Registration Dossier

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Please be aware that this old REACH registration data factsheet is no longer maintained; it remains frozen as of 19th May 2023.

The new ECHA CHEM database has been released by ECHA, and it now contains all REACH registration data. There are more details on the transition of ECHA's published data to ECHA CHEM here.

Diss Factsheets

Environmental fate & pathways

Endpoint summary

Administrative data

Description of key information

Additional information

The 2,6-dimethylheptan-4-one substance has a low vapor pressure (227 Pa at 20 °C), and only moderate solubility in water. Therefore, emission of the substance to water or soil have high potential to volatilize to the atmosphere. In the atmosphere, the fate of this, and most organic substances, is dominated by reaction with photochemically-generated hydroxyl radical. The half-life for this indirect photolysis is extimated to be 22 hrs. Because the substance can absorb UV light at wavelenghts > 290 nm, the potential for direct photolysis also exists, but is expected to be of much lesser importance. The atmospheric half-life is close to the 24 hr. half-life criterion for identification of persistent atmospheric pollutants. Therefore, the substance may have potential for relatively long-range transport in the atmosphere.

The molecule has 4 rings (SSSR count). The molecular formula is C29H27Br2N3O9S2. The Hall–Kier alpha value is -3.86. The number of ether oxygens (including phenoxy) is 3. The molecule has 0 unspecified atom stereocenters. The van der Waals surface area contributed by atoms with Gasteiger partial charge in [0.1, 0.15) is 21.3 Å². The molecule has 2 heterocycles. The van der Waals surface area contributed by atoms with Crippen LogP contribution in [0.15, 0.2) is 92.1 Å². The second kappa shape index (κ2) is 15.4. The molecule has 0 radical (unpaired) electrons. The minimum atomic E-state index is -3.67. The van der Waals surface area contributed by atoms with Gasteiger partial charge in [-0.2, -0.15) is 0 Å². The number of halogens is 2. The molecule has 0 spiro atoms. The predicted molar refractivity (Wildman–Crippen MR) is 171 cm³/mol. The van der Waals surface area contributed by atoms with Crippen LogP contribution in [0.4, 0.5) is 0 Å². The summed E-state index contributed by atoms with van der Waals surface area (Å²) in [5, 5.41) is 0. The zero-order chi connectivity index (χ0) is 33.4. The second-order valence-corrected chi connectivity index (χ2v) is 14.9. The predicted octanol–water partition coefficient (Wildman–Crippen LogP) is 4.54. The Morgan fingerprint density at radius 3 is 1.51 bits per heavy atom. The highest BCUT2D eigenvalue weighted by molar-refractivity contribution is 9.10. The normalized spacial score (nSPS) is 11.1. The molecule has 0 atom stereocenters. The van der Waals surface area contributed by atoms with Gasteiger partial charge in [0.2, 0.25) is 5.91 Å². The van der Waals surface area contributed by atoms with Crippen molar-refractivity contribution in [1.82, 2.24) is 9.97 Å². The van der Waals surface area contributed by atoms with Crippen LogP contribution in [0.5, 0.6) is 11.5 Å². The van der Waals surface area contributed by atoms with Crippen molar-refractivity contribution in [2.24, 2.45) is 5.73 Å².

This substance can be emitted directly to surface waters as a result of its manufacture and use, and indirectly emitted to water and soil by deposition of atmospheric emissions of the volatile substance. The substance has an octanol-water partition coefficient (log Kow) of 3.71, indicating some potential for bioaccumulation in aquatic organisms. However, actual bioaccumulation is expected to be low, due to the potential for rapid metabolism/excretion in these organisms. The organic carbon-normalized adsorption coefficient (log Koc) of 2.07 indicates that migration of the substance through soil will be only slightly retarded, and contamination of groundwater via emissions to surface soil is possible. However, as is the case for most aliphatic ketone substances, this substance is readily biodegradable, and is therefore not expected to persist in surface water, soil, or sediments; and is expected to be effectively removed during activated sludge sewage treatment. The substance does not posses structural/functional groups which are susceptible to hydrolysis, and while direct photolysis is possible based on ability to absorb UV light at > 290 nm, this also is not expected to be an important fate process. Biodegradation is expected to be the dominant process affecting the fate and lifetime of this substance in the environment; and will prevent the substance and its components from becoming persistent pollutants.